UPDATE 9-Brent crude oil futures rise as European oil demand seen higher
* ECB announces rate cut, dollar initially gains vs euro
* Ukraine president-elect works on peace plan with Western leaders
* Coming up: U.S. monthly jobs report, Friday 1230 GMT (Updates prices to settlement)
NEW YORK, June 5 (Reuters) - Brent crude oil futures rose and U.S. crude oil pared losses on Thursday in choppy trading as the euro and dollar reacted to the European Central Bank's (ECB) interest rate cut and investors anticipated growing oil demand in Europe.
The dollar initially strengthened against the euro after the ECB cut interest rates to record lows and announced negative interest rates on overnight deposits.
"I think it took the markets a while to process what the implications are from these moves from the ECB, but the press conference by [ECB President] Mario Draghi propped up the view that these moves will make the economy more robust, and that speaks to what energy demand will be," said John Kilduff, a partner at Again Capital LLC in new York.
"It was a good economic data week for the continent," he added.
Brent bounced off a three-week low and U.S. crude from a two-week low hit immediately after the ECB announcement.
Crude, priced in dollars, comes under pressure when the greenback rises as it becomes less affordable to holders of other currencies.
U.S. crude lost 16 cents to settle at $102.48, It recovered after dropping to $101.60, its lowest since May 16.
Brent crude rose by 39 cents to settle at $108.79 a barrel, after dropping to $107.77, its lowest since May 9.
The spread CL-LCO1=R between the two benchmarks closed at $6.31, after narrowing to $5.61, its lowest point since April 15.
Last month, political tensions pushed Brent above $111 but prices have shed about 3 percent since then.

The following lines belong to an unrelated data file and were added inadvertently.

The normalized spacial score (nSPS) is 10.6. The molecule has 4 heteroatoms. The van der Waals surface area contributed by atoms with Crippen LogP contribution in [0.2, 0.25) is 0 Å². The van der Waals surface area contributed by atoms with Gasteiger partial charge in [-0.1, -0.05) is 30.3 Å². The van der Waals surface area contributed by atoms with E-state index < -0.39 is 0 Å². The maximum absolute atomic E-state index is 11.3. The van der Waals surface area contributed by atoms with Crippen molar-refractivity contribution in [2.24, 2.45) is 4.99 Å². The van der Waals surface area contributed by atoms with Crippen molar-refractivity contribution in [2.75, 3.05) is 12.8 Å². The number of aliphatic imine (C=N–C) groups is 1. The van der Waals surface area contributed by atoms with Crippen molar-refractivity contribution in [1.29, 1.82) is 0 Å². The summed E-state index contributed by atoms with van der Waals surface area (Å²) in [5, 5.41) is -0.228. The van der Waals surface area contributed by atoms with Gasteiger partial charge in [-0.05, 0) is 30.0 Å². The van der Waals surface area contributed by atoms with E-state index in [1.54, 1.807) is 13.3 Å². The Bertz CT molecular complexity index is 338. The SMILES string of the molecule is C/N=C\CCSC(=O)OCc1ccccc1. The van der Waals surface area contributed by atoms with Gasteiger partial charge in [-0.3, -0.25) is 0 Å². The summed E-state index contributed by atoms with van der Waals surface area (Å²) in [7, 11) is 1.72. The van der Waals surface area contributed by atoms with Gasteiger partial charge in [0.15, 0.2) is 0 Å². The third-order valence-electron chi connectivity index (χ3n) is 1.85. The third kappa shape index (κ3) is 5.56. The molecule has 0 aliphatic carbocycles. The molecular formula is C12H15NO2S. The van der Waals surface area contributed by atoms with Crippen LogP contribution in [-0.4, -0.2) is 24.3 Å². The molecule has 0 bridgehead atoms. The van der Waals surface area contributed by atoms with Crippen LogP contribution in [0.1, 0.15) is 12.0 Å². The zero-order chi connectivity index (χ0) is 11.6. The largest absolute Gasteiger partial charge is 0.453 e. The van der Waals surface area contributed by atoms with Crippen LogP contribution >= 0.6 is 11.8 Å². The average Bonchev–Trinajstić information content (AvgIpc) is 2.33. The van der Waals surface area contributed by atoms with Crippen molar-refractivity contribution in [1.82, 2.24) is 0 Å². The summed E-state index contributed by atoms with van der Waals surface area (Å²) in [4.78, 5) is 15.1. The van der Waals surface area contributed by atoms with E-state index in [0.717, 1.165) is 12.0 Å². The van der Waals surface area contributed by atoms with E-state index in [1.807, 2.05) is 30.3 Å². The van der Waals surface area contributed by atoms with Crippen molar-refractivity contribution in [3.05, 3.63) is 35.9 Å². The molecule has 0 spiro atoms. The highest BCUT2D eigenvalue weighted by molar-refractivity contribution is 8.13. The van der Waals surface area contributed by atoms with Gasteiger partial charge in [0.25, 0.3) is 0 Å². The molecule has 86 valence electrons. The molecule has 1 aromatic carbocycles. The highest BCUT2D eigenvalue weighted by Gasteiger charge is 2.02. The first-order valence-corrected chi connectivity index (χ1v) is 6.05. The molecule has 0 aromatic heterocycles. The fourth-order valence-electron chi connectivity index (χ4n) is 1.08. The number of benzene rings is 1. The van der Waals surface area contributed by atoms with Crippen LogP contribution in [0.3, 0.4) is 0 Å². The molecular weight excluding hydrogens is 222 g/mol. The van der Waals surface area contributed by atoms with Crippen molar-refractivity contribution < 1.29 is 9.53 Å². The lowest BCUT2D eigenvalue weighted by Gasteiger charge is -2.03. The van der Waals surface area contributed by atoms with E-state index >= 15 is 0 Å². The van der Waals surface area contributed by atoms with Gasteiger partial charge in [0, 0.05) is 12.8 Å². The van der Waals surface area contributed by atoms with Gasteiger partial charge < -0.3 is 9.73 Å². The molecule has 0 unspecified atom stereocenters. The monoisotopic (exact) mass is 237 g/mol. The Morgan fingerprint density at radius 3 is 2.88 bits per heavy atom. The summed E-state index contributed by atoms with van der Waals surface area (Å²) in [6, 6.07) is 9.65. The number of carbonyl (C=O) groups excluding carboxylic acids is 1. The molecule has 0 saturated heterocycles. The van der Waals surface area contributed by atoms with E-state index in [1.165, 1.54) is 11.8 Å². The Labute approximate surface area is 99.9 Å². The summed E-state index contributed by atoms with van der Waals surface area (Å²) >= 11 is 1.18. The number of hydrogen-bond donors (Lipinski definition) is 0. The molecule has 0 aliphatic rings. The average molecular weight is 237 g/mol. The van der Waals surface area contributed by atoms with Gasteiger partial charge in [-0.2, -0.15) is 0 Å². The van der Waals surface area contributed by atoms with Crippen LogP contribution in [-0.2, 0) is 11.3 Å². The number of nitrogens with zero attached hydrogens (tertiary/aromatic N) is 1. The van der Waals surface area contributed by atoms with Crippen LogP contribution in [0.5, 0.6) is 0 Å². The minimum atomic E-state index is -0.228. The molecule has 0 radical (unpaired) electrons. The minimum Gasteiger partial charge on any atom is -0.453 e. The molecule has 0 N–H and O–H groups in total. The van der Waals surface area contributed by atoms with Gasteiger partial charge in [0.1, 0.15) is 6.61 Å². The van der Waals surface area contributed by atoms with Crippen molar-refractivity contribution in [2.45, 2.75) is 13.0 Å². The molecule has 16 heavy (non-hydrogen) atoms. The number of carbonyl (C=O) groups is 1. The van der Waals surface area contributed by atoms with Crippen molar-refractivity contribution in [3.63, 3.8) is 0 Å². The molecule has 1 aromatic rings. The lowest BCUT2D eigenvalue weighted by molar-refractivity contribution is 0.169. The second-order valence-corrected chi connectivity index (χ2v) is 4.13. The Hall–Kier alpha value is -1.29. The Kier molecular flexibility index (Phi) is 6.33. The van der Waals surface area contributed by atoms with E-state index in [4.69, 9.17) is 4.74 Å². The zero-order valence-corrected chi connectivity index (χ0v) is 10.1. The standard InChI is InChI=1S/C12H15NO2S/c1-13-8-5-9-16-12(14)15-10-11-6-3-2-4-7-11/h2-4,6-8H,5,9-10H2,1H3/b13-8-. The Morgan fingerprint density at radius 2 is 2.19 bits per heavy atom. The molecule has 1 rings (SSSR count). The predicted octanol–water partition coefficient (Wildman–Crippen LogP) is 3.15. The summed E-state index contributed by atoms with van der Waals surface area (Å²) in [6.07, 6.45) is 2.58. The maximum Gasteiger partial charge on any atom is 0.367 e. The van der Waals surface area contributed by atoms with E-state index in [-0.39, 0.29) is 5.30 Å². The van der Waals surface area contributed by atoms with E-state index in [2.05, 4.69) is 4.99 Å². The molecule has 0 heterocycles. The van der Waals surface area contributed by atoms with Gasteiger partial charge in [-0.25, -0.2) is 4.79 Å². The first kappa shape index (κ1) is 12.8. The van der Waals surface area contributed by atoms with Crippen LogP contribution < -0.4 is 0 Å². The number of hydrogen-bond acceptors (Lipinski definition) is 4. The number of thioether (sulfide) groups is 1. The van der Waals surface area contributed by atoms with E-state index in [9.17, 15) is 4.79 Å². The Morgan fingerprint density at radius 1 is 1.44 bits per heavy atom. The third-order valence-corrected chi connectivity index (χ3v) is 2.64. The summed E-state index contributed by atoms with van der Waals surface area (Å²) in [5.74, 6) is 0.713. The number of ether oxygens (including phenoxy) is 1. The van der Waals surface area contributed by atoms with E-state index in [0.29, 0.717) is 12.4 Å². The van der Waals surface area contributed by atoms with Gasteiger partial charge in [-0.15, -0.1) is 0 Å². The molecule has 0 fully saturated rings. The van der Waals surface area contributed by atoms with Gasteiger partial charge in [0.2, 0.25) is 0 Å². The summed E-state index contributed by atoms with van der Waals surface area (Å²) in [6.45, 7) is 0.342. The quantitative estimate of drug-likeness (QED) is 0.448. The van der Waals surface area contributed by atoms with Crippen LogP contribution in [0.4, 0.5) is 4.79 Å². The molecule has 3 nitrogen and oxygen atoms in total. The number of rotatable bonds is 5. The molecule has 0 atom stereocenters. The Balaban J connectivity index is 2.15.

Ukraine's President-elect Petro Poroshenko said he may discuss a plan to end violence in eastern Ukraine with Russian leader Vladimir Putin.
Putin will hold face-to-face meetings with German Chancellor Angela Merkel, French President Francois Hollande and British Prime Minister David Cameron at a D-Day anniversary gathering in France later this week.
The European Central Bank said on Thursday concerns have risen about a possible escalation of tensions between Ukraine and Russia which could affect the euro zone via trade, financial links and oil prices.
"The geopolitical concerns are still out there," said Gene McGillian, analyst at Tradition Energy in Stamford, Connecticut.
The U.S. Labor Department will release its monthly jobs report, which is closely watched by financial markets around the globe, on Friday at 8:30 a.m. (1230 GMT). (Additional reporting by Lorenzo Ligato and Robert Gibbons in New York, Simon Falish in London and Florence Tan in Singapore; Editing by Dale Hudson, Jason Neely, Alden Bentley and Diane Craft)